Their calls have grown louder amid nationwide protests demanding equality and justice spurred by the deaths of Arbery and other Black victims.
Georgia Democrats, the state NAACP and other groups pressed for the repeal of citizen's arrest laws, as well as a rollback of stand-your-ground rules, shortly after graphic video of Arbery's death emerged.
June 26, 2020 Atlanta - Gov. Brian Kemp and Rep. Calvin Smyre hold the signed HB 426, hate-crimes legislation, on the last day of the legislative session at Georgia State Capitol on Friday, June 26, 2020.. (Hyosub Shin / Hyosub.Shin@ajc.com)
It almost gained traction. In the closing days of the pandemic-delayed legislative session, Republican leaders quietly worked with Democrats to hash out a compromise that would have scaled back or repealed the citizen’s arrest statute.
But any chance of an agreement fell through shortly before the session concluded Friday.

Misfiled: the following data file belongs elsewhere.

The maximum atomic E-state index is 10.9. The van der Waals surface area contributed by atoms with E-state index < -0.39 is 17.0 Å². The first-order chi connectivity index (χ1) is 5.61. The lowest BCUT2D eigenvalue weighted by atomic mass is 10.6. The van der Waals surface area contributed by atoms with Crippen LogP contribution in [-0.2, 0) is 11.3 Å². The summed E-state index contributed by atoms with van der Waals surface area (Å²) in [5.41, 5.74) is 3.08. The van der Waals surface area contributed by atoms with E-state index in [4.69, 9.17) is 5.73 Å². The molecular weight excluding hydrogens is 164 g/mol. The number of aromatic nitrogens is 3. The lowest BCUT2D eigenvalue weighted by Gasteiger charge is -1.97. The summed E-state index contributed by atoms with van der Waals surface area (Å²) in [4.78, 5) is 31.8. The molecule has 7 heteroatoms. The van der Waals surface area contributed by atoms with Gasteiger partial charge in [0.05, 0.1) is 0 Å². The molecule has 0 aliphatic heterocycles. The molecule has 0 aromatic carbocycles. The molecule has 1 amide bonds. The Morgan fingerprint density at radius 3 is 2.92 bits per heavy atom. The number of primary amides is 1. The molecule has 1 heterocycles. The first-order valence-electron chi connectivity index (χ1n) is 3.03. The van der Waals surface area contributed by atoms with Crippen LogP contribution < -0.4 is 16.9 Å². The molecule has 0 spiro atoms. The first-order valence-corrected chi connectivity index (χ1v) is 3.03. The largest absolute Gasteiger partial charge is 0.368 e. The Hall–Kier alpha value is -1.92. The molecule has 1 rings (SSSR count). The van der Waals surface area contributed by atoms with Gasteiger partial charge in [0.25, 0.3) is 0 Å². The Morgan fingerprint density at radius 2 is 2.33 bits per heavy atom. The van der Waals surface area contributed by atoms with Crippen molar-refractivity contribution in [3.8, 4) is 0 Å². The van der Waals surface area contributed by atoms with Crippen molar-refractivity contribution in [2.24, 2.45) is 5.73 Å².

“Some members favor a total repeal, others favor a carveout for protecting your home and property,” said House Speaker David Ralston. “It would have been a long discussion to have in an environment where we were so focused on the budget and hate crimes bill.”
Ralston said he expects legislation limiting citizen’s arrest powers “to be on the agenda when we come back in January.”
Gov. Brian Kemp wouldn’t comment specifically about the citizen’s arrest proposal – “I don’t want to lay my cards on the table just yet,” he said – but he was supportive of a more proactive approach to stopping racist crimes before they happened.
“That is an issue that really affects the aftermath of something that has already happened,” he said of the hate-crimes law. “What I want to do is to be forward thinking on how we prevent things from happening in the firs place. That’s where my focus will be.”
Efstration, too, said imposing additional penalties on hate crimes is “only the beginning of our work” after Arbery's death.
“We must redouble our efforts to identify and address injustices, wherever we find them, in the criminal justice system.”